They say we have to do all this if we want to make a living, but this isn't true. There is an alternative framework and I call that alternative "Green Globalisation".

On the one hand green globalisation is about engagement with the world. It's about engaging with the world politically to push sustainability and fairness and, it's about engaging with the world economically to trade goods and services that won't destroy the planet. On the other hand green globalisation is about developing our self-reliance and relying on our own resources. We need to engage with the world to achieve sustainable outcomes, and we need to develop our national and community self-reliance.

Thomas Jefferson once said that American democracy would fall if everyone became wage slaves because people would no longer be independent. You don't have to endorse that statement entirely to get a sense of what he was on about. We will not be good global citizens if we simply become dependent on foreign multinationals, a distant outpost of globalisation incorporated, a branch office of Monster Corporation. To be a good global citizen we need a degree of self-reliance — a degree of internal strength from which we can engage with the rest of the world.

Green globalisation means acting as a global citizen
So how have Greens been engaging in globalisation, green globalisation? The first thing is that we have been acting as good global citizens.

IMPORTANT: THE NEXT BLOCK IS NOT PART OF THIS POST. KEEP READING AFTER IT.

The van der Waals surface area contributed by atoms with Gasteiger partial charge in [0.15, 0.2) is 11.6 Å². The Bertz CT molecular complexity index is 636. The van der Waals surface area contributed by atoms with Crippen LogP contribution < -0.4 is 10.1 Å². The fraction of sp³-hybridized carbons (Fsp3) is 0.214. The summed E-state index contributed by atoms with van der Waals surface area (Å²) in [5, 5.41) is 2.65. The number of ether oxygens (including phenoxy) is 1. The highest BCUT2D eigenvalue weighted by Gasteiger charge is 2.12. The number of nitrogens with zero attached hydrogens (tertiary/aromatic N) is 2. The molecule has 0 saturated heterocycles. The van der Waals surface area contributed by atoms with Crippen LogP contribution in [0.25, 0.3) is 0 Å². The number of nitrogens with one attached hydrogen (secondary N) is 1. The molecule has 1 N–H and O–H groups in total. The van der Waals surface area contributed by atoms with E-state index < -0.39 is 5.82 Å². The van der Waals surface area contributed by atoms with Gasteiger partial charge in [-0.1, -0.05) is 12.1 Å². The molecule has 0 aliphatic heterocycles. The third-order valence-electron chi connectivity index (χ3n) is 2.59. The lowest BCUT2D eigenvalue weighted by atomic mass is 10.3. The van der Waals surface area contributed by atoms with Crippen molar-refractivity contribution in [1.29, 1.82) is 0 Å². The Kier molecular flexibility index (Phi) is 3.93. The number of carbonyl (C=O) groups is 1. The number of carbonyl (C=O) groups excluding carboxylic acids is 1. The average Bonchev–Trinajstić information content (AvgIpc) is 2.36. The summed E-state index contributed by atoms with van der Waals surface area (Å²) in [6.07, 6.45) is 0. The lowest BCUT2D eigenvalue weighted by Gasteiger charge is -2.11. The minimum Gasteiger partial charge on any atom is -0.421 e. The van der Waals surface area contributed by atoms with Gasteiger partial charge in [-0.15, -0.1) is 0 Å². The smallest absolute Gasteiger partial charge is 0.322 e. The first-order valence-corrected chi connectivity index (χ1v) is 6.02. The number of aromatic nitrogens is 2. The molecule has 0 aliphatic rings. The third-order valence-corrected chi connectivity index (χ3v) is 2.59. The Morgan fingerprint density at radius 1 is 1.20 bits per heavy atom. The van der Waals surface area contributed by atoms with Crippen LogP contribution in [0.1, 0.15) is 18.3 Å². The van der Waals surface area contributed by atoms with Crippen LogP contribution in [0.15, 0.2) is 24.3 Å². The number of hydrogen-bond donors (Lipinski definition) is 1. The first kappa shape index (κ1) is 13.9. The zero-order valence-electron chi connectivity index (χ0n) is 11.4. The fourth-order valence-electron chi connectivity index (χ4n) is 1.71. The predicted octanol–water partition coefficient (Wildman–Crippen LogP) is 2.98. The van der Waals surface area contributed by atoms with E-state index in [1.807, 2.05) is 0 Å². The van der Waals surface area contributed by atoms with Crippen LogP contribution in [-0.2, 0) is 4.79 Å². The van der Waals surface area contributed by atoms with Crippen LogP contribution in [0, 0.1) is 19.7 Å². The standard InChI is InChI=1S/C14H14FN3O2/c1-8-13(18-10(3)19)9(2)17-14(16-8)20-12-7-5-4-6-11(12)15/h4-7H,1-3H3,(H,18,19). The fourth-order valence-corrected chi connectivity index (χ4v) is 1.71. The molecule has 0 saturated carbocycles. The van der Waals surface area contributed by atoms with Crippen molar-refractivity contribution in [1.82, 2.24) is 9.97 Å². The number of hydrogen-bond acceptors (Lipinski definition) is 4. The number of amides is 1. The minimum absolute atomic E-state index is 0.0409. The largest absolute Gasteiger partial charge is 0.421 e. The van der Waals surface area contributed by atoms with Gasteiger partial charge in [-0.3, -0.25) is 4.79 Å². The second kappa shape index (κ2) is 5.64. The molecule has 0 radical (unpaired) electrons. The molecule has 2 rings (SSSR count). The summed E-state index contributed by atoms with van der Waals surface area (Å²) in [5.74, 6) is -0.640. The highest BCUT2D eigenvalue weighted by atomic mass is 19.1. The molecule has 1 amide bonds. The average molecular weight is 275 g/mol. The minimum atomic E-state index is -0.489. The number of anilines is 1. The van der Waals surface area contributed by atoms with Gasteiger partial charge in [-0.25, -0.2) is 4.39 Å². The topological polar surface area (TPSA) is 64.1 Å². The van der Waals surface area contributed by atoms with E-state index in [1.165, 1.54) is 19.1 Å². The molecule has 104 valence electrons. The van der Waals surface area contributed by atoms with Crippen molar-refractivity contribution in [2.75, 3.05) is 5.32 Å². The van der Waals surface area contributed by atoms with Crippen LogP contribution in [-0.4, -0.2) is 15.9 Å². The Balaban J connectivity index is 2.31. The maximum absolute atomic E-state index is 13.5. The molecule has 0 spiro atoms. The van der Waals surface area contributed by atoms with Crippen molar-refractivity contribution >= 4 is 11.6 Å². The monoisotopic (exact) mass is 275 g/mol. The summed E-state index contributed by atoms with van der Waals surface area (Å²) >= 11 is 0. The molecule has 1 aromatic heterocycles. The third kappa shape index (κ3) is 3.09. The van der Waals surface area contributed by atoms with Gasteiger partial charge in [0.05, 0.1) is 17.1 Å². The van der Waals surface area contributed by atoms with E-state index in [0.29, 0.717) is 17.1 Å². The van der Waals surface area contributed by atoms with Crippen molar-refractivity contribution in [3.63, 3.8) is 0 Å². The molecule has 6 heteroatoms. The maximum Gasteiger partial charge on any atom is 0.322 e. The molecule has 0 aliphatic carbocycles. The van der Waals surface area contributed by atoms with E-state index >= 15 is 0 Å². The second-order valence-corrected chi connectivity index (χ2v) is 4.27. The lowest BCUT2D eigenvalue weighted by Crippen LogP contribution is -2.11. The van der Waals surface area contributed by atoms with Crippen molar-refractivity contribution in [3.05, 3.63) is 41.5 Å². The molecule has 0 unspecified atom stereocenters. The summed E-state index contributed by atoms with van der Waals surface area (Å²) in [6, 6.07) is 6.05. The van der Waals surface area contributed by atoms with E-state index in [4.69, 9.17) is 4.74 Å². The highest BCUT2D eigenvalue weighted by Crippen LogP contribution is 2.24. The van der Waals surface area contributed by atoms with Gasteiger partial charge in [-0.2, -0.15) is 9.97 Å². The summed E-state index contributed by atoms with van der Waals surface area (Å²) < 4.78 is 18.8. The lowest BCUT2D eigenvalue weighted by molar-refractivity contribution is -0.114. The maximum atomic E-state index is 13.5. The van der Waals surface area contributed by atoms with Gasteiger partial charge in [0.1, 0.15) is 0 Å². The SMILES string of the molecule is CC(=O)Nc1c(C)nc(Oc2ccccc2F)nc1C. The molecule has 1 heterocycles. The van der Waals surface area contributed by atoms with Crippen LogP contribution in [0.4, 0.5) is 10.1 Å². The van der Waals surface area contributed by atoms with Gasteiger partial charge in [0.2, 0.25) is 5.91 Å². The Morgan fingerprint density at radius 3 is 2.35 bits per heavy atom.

Green parties and the green movement the world over have been working together to get progress on reducing greenhouse emissions. There is no global green party telling us all what to do, rather we are all looking at the science, understanding the problem and working for solutions. Green parties and the green movement around the world are working to keep governments accountable.

Greens in Australia and the United States, strong willed characters that they are, are leading the charge to get those countries to sign up to the Kyoto climate protection treaty or at the very least to sign up to the second round of Kyoto that will start after 2012. And we will win.

Governments around the world have been attempting to find excuses why their country or their economy should get some exemption from a global agreement and greens have been saying "no this is a global problem and only a global solution will work".

When the National Party campaigned against the Kyoto climate protection treaty, it was the Greens that stepped in with a voice of global reason — we must play our part as the fourth worst emitter per person if we expect other countries to play their part. When the Labour Party abandoned the carbon charge in 2005 it was the Greens that kept alive the idea of putting a price on greenhouse emissions to make sure there is a price signal to the market that emitting greenhouse gases costs the planet. Price signals aren't the whole picture but they are an important part of it. It would have been easy for Kyoto to have unravelled over the last few years but it was the green movement around the world that held it together so that now very few mainstream parties are talking about getting out of Kyoto. The fact that the Kyoto climate protection treaty has held and will now get stronger is a victory for green globalisation and every green in this room and around the world can be congratulated for that.